But I have to choose between two things here: either to fight corruption and suffer from a certain level of backlash but in that process benefit the majority of the people of Rwanda, or to actually keep quiet and benefit the powerful, but kill the rest of the country. I would rather step on the toes of the powerful and face them and deal with them but benefit the majority of the people of this country. Ordinary people really turn out to be a strength that I rely on to easily defeat the powerful who are corrupt.

People who were serving under you like Theogene Rudasingwa, Patrick Karegyeya, Kayumba Nyamwasa, Gahima say each time they sat in meetings in government and criticised your policies, you got angry and chased them out the country.

Before they escaped, they had committed certain offenses, they had failures in accountability, and whenever they were being asked to account in their areas of responsibility, it resulted in their running out of the country. I do not remember a single incident where such disagreements took place that involved me; whether in a meeting of the army, the party or the government, formal or informal where anyone of them disagreed with me, the party of the government.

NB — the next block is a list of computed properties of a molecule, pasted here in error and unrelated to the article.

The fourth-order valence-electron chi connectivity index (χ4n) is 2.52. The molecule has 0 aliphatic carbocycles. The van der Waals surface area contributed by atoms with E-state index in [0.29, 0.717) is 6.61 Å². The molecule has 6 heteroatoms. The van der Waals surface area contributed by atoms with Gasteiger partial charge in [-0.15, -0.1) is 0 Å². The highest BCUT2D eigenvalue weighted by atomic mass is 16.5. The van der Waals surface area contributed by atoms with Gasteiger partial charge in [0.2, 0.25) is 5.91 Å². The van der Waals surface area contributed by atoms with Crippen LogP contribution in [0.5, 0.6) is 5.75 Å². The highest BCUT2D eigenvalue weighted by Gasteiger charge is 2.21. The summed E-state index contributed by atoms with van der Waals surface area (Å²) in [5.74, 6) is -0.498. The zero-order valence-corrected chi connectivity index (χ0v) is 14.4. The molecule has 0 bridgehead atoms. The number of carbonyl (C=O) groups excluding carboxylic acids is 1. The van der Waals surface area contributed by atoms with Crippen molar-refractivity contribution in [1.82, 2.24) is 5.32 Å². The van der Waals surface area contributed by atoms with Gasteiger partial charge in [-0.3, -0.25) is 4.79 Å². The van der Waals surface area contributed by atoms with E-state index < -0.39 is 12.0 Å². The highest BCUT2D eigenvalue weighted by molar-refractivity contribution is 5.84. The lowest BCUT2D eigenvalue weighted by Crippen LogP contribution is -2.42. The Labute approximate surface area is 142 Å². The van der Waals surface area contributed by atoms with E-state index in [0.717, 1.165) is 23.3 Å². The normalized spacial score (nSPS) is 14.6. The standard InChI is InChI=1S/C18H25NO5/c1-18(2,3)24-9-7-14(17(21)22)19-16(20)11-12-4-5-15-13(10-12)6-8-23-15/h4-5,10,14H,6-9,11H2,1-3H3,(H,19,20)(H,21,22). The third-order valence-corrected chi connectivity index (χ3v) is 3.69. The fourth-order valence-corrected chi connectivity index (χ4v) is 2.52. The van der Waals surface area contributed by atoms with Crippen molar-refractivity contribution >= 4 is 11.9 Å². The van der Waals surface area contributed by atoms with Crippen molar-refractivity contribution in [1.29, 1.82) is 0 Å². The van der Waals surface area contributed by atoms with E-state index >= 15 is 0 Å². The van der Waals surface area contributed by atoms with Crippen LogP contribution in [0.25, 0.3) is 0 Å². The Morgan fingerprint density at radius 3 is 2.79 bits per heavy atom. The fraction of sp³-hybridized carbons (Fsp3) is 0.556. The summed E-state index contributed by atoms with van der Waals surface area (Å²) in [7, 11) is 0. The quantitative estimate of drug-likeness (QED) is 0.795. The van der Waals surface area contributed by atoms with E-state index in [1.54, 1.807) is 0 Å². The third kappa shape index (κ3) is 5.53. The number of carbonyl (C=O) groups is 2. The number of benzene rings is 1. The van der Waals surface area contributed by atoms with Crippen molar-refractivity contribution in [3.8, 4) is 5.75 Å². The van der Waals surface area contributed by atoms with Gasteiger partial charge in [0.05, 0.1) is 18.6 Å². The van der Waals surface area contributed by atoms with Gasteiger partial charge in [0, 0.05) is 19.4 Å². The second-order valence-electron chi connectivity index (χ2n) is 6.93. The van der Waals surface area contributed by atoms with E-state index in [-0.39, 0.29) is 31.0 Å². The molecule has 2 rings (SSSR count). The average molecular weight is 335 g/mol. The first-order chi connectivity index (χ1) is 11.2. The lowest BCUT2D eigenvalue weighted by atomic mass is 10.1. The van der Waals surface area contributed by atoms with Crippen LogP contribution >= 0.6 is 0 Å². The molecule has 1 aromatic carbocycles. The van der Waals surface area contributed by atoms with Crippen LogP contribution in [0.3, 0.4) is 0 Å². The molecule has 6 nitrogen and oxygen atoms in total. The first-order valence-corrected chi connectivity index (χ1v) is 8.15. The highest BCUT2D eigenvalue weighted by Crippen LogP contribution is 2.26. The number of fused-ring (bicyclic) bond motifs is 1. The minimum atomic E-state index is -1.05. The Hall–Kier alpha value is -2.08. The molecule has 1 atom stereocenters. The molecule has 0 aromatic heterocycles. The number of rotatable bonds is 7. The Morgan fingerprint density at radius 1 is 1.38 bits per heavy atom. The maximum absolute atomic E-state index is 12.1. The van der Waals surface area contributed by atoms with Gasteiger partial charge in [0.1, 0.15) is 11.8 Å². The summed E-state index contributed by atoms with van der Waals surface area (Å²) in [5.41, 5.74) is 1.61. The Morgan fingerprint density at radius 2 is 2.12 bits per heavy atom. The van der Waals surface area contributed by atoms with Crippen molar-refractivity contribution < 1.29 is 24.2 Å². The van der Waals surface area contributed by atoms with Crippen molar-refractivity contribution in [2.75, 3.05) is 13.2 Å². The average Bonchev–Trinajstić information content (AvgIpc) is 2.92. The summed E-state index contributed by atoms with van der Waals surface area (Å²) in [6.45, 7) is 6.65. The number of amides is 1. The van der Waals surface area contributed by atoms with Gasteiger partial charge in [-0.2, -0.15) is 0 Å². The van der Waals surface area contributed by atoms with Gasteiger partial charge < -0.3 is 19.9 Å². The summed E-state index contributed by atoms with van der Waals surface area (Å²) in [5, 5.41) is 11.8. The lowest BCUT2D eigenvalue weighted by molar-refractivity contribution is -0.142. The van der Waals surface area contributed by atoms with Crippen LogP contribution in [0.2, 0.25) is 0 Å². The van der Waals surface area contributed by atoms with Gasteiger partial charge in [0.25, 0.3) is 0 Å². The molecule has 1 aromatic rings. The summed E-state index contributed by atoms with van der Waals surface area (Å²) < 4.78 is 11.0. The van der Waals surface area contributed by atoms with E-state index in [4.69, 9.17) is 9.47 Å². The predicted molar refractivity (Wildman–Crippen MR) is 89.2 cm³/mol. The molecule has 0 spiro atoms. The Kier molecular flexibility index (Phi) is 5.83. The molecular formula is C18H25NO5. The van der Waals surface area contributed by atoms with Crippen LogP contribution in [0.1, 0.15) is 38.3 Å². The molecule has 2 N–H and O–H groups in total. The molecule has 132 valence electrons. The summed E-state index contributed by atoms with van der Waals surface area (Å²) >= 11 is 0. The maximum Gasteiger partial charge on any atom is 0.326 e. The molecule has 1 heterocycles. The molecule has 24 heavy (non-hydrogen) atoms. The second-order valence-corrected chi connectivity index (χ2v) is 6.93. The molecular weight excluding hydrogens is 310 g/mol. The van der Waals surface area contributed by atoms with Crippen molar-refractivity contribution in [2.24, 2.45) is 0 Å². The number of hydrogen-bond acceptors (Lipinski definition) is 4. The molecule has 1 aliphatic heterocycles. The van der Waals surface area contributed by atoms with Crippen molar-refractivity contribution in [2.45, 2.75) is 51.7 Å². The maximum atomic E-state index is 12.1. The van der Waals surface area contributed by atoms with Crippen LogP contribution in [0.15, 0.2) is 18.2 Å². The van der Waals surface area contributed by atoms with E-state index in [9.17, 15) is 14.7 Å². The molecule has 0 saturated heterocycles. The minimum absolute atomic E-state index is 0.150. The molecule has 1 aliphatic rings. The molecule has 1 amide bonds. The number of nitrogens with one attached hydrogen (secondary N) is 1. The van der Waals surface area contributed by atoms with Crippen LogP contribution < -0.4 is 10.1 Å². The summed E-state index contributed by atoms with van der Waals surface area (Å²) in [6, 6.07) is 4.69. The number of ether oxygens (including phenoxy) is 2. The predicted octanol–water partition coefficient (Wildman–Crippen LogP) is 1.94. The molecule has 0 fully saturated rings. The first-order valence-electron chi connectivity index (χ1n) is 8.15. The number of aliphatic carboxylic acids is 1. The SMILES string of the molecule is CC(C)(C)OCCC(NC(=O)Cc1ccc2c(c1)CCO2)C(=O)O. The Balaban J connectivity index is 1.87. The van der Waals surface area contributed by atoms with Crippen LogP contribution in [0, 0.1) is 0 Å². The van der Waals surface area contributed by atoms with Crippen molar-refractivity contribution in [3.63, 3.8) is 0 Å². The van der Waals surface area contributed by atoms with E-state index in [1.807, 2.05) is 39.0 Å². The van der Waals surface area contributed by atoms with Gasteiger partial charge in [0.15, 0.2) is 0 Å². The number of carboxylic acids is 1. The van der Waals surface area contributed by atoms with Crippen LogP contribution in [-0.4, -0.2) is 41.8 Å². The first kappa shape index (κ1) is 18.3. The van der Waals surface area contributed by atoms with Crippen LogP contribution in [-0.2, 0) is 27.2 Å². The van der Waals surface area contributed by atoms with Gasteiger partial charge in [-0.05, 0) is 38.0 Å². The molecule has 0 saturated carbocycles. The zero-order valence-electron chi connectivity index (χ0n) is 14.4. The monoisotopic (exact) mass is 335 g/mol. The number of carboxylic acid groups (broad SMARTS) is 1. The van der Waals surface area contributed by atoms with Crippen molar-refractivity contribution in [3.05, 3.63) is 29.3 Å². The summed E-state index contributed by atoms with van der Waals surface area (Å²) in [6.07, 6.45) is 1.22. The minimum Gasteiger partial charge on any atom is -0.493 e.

Had Kayumba or any of them come to you and say Mr. President we think this policy or this practice you are promoting is wrong?

First of all, there is none, there was no such situation. Secondly, I have heard some of them say that they would give me advice and I would not listen. I am not supposed to swallow any advice, so even if that had happened, you just do not just walk to me and say ‘do this’ and I do it because it is advice, no. The advice must be credible; the person giving advice must also be credible and must be relating well with what they are giving me advice for.

Some of these people sometimes have egos bigger than the hills and mountains of this country. They really think so much about themselves and don’t think about their responsibilities and don’t think about this country. This is why they behave the way they behave. These are not people that should be taken as serious leaders.

The contentious one now: Succession. The Rwandan constitution provides you only two terms, so this is your last term. Now, for us in Africa we have known presidents, when their second term begins, their minds begin changing; not just the presidents themselves, the supporters say, ‘look, we want you to stay’.  So what are you going to do? So are we going to see President Kagame beyond 2017 as president?

But let me start by saying that personally, I don’t want to be involved in changing the constitution so that I stay in power. And particularly changing the constitution for that purpose; I would really hate it. I don’t intend to do that.

Why? You have done so many things, and you may want to accomplish more.